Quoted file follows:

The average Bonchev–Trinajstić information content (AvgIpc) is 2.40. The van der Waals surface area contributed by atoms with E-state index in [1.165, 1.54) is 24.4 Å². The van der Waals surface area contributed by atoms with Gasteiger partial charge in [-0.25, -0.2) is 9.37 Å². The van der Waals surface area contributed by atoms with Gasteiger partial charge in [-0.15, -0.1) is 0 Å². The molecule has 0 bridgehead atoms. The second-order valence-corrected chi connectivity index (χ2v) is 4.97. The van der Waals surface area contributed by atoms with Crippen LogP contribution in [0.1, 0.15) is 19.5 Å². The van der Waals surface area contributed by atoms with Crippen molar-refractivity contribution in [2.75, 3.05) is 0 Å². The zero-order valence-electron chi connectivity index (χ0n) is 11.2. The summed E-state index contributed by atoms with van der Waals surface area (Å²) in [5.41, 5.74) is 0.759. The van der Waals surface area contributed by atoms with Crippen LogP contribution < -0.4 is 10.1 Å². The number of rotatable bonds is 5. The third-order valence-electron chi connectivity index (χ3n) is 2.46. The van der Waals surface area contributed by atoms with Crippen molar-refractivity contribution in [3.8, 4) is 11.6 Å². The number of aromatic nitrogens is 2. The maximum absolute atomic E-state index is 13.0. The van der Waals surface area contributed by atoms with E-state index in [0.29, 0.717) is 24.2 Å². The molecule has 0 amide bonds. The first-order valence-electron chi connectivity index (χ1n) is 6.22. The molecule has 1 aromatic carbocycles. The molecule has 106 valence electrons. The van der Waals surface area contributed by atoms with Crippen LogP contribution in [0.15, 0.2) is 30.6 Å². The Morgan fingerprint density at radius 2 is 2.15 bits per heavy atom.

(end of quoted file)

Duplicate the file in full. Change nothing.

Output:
The average Bonchev–Trinajstić information content (AvgIpc) is 2.40. The van der Waals surface area contributed by atoms with E-state index in [1.165, 1.54) is 24.4 Å². The van der Waals surface area contributed by atoms with Gasteiger partial charge in [-0.25, -0.2) is 9.37 Å². The van der Waals surface area contributed by atoms with Gasteiger partial charge in [-0.15, -0.1) is 0 Å². The molecule has 0 bridgehead atoms. The second-order valence-corrected chi connectivity index (χ2v) is 4.97. The van der Waals surface area contributed by atoms with Crippen LogP contribution in [0.1, 0.15) is 19.5 Å². The van der Waals surface area contributed by atoms with Crippen molar-refractivity contribution in [2.75, 3.05) is 0 Å². The zero-order valence-electron chi connectivity index (χ0n) is 11.2. The summed E-state index contributed by atoms with van der Waals surface area (Å²) in [5.41, 5.74) is 0.759. The van der Waals surface area contributed by atoms with Crippen LogP contribution < -0.4 is 10.1 Å². The number of rotatable bonds is 5. The third-order valence-electron chi connectivity index (χ3n) is 2.46. The van der Waals surface area contributed by atoms with Crippen molar-refractivity contribution in [3.8, 4) is 11.6 Å². The number of aromatic nitrogens is 2. The maximum absolute atomic E-state index is 13.0. The van der Waals surface area contributed by atoms with E-state index in [0.29, 0.717) is 24.2 Å². The molecule has 0 amide bonds. The first-order valence-electron chi connectivity index (χ1n) is 6.22. The molecule has 1 aromatic carbocycles. The molecule has 106 valence electrons. The van der Waals surface area contributed by atoms with Crippen LogP contribution in [0.15, 0.2) is 30.6 Å². The Morgan fingerprint density at radius 2 is 2.15 bits per heavy atom.